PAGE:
Breast centre

Is the place where breast cancer is diagnosed and treated. It has to provide all the services necessary, from genetics and prevention, through the treatment of the primary tumour, to care of advanced disease, palliation and survivorship. The Breast Centre is made up by a cohesive group of dedicated breast cancer specialists working together as a multidisciplinary team with access to all the facilities required to deliver high quality care throughout the breast cancer pathway.

Source: The Requirements of a Specialist Breast Centre: A.R.M. Wilson, L. Marotti, S. Bianchi,  L. Biganzoli,  S. Claassen, T. Decker, A. Frigerio,  A. Goldhirsch,  E.G. Gustafsson, R.E. Mansel,  R. Orecchia,  A. Ponti, P. Poortmans, P. Regitnig,  M. Rosselli Del Turco,  E.J.Th. Rutgers, C. van Asperen,  C.A. Wells,  Y. Wengstrom,  L. Cataliotti. Eur J Cancer 2013, 49: 3579-3587


Care pathway

The health care pathway describes the health care chain and across health care sector interfaces by bundling and visualising the outcomes of the relevant health care processes involved and under considering quality targets. In detail the care pathway aims at:

•    presenting the intervention/processes for which quality should be assured  in a structured way
•    presenting the relevant health care sectors involved,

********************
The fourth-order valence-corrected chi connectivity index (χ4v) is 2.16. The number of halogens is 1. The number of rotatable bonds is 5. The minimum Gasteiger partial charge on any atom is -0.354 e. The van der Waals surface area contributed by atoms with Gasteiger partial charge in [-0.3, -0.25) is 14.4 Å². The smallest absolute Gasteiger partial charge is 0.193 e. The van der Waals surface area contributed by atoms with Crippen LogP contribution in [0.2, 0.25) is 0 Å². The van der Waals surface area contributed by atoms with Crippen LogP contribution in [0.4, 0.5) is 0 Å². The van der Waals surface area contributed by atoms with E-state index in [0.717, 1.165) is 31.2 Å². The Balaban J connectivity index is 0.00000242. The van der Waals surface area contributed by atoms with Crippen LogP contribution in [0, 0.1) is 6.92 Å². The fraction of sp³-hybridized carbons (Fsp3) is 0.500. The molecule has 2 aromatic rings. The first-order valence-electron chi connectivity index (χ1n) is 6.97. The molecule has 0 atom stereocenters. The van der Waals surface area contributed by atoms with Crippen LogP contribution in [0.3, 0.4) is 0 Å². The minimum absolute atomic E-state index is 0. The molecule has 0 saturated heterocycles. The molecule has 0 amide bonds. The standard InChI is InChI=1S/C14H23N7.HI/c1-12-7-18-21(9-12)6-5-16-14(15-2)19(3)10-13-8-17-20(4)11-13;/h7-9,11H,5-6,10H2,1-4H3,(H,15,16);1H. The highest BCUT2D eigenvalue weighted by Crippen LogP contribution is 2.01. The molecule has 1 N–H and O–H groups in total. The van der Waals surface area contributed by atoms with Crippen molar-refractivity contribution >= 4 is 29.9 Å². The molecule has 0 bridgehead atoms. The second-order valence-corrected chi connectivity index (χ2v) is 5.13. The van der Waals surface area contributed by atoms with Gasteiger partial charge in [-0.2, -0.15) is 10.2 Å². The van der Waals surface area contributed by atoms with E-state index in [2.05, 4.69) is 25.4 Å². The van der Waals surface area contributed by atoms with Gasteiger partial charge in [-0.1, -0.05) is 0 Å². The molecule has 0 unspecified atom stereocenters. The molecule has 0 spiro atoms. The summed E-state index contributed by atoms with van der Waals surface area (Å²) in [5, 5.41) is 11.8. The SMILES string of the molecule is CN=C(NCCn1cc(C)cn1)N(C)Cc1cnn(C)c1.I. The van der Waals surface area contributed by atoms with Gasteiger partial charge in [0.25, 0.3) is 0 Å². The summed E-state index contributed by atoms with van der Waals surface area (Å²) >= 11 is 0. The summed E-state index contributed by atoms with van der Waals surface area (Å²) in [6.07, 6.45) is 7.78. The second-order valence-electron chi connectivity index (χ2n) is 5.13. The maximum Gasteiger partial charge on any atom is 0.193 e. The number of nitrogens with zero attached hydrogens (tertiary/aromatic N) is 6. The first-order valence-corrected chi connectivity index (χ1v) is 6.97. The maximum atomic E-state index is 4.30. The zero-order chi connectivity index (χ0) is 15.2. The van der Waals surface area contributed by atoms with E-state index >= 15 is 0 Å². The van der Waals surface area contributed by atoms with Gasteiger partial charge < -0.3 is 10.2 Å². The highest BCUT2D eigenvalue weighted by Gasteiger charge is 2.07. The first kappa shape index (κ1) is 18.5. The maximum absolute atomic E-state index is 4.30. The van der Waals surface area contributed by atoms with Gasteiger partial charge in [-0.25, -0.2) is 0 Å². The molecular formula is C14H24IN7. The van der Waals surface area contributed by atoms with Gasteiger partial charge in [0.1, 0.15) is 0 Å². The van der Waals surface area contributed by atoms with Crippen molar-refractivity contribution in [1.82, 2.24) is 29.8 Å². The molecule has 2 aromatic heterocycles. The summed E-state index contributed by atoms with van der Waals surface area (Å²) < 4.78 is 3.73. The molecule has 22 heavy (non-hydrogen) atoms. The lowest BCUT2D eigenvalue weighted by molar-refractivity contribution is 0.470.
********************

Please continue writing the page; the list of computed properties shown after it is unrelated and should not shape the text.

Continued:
•    assigning of responsibilities of health care providers to health care processes,
•    identification of starting points for quality assurance,
•    identification of quality potentials within the treatment pathway.

The care pathway visualises the way a patient takes by a flow chart. This flow chart includes specific services, end points, quality targets and quality potentials relevant to the specific subject of the quality assurance scheme and by considering the disease course as well as the various involved services.

Source: AQUA-Institute: Allgemeine Methoden 2015



Centredness (person-centredness or person/citizen responsiveness)

Consideration of individual patients’ and society’s preferences and values.
Source: WHO

Focus on the experience of the patient / client from their perspective, minimising vulnerability and maximising control and respect. Also patient / client focus.